How we tested
Whenever a piece of restaurant equipment becomes available to home cooks, we take notice. Replacing flimsy jelly roll pans with sturdy rimmed baking sheets changed the way we cook. Using bench scrapers and Y-shaped vegetable peelers made our prep work e efficient. More expensive and esoteric tools, such as high-powered blenders, sous vide machines, and carbon-steel skillets, have also transitioned from restaurant to home kitchens.
Recently, a low-frills restaurant product appeared on supermarket shelves: parchment paper sheets, a precut version of the rolls that we have long used to line baking sheets. Since the sheets are cut to the approximate dimensions of a standard rimmed baking sheet, no trimming is necessary, which saves time and waste. And unlike rolled parchment, which needs to be wrestled out of its box and smoothed, some parchment sheets store completely flat.
Given that not every restaurant product successfully transitions to home kitchens, we were curious but skeptical. How would these new commercially inspired products compare with traditional parchment paper rolls? To find out, we purchased 10 parchment paper products: seven rolls and three packages of precut sheets.
Parchment paper's primary function is to keep food from sticking to baking sheets (although it's handy for lots of other kitchen tasks, too). Happily, all the papers we tested produced cakes, cookies, and pizzas that were evenly baked and that released cleanly. They also performed well outside the oven. None tore under heavy pizzas or pie weights or caught fire in a 500-degree oven. (Even if products list lower maximum temperatures, we've learned from manufacturers that they're still safe to use in a hot oven.) When we sandwiched and rolled out disks of cookie dough between two sheets of each paper, none of them stuck, tore, or crumpled. So we turned our attention to how easy they were to use. In these evaluations, scores were anything but even.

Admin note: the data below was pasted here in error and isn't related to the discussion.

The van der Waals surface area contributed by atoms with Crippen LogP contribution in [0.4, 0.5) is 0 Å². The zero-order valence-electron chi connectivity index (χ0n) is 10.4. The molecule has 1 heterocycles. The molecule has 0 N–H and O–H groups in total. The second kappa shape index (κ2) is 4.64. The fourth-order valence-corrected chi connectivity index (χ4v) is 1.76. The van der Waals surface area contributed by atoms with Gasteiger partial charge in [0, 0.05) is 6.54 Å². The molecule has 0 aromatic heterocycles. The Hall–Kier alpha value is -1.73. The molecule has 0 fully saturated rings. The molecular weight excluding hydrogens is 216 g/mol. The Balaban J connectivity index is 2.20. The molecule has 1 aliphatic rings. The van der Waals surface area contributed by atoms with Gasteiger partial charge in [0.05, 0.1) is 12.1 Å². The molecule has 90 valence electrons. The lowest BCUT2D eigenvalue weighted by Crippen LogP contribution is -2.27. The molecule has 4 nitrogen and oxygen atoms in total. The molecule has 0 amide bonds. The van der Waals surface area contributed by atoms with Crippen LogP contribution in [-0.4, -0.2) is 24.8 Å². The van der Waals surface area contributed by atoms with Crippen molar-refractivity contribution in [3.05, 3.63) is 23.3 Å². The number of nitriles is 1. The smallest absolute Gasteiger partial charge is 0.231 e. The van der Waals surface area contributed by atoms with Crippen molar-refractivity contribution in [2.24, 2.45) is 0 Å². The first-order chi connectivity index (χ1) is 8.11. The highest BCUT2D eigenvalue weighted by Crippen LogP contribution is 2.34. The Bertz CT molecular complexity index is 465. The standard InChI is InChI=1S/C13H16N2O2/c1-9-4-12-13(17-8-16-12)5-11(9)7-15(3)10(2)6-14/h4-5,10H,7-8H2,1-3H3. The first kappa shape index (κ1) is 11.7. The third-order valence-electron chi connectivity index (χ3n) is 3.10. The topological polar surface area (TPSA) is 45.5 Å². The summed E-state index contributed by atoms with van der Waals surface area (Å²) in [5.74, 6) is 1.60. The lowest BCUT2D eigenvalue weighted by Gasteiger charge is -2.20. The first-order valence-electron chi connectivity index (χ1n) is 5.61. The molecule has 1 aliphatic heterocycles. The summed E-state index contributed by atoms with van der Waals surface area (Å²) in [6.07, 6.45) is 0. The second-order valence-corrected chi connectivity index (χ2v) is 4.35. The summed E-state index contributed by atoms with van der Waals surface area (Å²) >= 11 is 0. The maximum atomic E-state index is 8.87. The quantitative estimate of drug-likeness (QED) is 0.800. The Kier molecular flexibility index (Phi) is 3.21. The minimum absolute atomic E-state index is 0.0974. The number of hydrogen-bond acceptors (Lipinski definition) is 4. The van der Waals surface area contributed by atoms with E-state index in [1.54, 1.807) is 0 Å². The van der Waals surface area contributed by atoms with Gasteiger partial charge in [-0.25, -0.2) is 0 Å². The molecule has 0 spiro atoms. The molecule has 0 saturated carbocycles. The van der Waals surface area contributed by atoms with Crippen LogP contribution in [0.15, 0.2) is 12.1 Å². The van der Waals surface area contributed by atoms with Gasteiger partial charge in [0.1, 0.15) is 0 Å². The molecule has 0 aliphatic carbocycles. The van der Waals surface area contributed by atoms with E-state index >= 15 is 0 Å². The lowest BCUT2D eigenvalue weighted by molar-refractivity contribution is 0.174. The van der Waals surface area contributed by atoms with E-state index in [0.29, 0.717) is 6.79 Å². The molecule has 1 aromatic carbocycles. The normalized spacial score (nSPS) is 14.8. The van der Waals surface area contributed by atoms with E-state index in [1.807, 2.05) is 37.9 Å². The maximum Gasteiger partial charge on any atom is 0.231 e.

For Parchment Rolls, Two Things Mattered
The user-friendliness of the rolls boiled down to two factors: size and cutting mechanism. Most were too wide. The cooking surface of a standard rimmed baking sheet measures 16½ by 11½ inches, yet most rolls were between 13 and 15 inches wide. Positioning them in a baking sheet widthwise left a wide swath of the baking sheet exposed; positioning them lengthwise forced us to trim 1 to 3 inches of paper. On the widest rolls, about 15 inches across, that trimming resulted in 20 percent waste. Only one roll measured 12 inches across, almost the same width as our baking sheets.
We also preferred rolls that were easy to tear into sheets with straight, clean edges. Success was due to both the cutting mechanism and the packaging. Some products have simple designs: The user tears the paper against the front edge of the container. Boxes that weren't sturdy were a pain to use: The cutting edge folded over and became ineffective, meaning that the parchment crumpled in the corners and tore jaggedly or jumped out of the widened opening and unspooled on the floor. Our favorite parchment roll products relied on tension: The front edge of the lid tucks inside the box (like a takeout pizza box), which holds the roll in place and provides a firm, blunt edge that facilitates crisp, clean tears.
Were Precut Parchment Sheets Better?
All the precut sheets, which measured about 16 by 12 inches, fit in a standard rimmed baking sheet without trimming. They were big enough to use when rolling out disks of cookie dough, lifting pie weights, and maneuvering pizzas around the kitchen. They were too short by a few inches to use for rolling jelly roll cakes into coils, but using two overlapping sheets was an easy work-around.